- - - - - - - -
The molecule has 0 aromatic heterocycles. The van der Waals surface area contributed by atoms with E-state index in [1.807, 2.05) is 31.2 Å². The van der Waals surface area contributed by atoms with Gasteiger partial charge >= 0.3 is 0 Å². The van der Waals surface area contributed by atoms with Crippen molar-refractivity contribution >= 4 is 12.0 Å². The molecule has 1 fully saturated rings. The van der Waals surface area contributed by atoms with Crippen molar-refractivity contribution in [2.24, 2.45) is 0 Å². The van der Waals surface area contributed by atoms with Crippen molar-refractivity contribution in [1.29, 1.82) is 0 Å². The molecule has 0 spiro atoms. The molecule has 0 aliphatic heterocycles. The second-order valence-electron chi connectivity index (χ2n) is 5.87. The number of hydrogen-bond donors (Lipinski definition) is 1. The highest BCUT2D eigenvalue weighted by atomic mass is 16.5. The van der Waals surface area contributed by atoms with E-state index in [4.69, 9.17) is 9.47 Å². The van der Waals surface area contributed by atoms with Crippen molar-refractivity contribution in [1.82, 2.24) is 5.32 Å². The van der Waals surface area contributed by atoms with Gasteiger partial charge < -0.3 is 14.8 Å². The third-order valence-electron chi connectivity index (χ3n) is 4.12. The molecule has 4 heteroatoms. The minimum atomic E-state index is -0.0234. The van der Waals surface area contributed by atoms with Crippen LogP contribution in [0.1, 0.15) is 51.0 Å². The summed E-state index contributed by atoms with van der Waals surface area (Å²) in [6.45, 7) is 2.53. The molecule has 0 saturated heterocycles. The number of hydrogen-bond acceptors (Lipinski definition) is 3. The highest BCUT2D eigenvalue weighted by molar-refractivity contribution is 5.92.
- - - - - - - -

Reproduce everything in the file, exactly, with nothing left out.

The molecule has 0 aromatic heterocycles. The van der Waals surface area contributed by atoms with E-state index in [1.807, 2.05) is 31.2 Å². The van der Waals surface area contributed by atoms with Gasteiger partial charge >= 0.3 is 0 Å². The van der Waals surface area contributed by atoms with Crippen molar-refractivity contribution >= 4 is 12.0 Å². The molecule has 1 fully saturated rings. The van der Waals surface area contributed by atoms with Crippen molar-refractivity contribution in [2.24, 2.45) is 0 Å². The van der Waals surface area contributed by atoms with Crippen molar-refractivity contribution in [1.29, 1.82) is 0 Å². The molecule has 0 spiro atoms. The molecule has 0 aliphatic heterocycles. The second-order valence-electron chi connectivity index (χ2n) is 5.87. The number of hydrogen-bond donors (Lipinski definition) is 1. The highest BCUT2D eigenvalue weighted by atomic mass is 16.5. The van der Waals surface area contributed by atoms with E-state index in [4.69, 9.17) is 9.47 Å². The van der Waals surface area contributed by atoms with Crippen molar-refractivity contribution in [1.82, 2.24) is 5.32 Å². The van der Waals surface area contributed by atoms with Gasteiger partial charge < -0.3 is 14.8 Å². The third-order valence-electron chi connectivity index (χ3n) is 4.12. The molecule has 4 heteroatoms. The minimum atomic E-state index is -0.0234. The van der Waals surface area contributed by atoms with Crippen LogP contribution in [0.1, 0.15) is 51.0 Å². The summed E-state index contributed by atoms with van der Waals surface area (Å²) in [6.45, 7) is 2.53. The molecule has 0 saturated heterocycles. The number of hydrogen-bond acceptors (Lipinski definition) is 3. The highest BCUT2D eigenvalue weighted by molar-refractivity contribution is 5.92.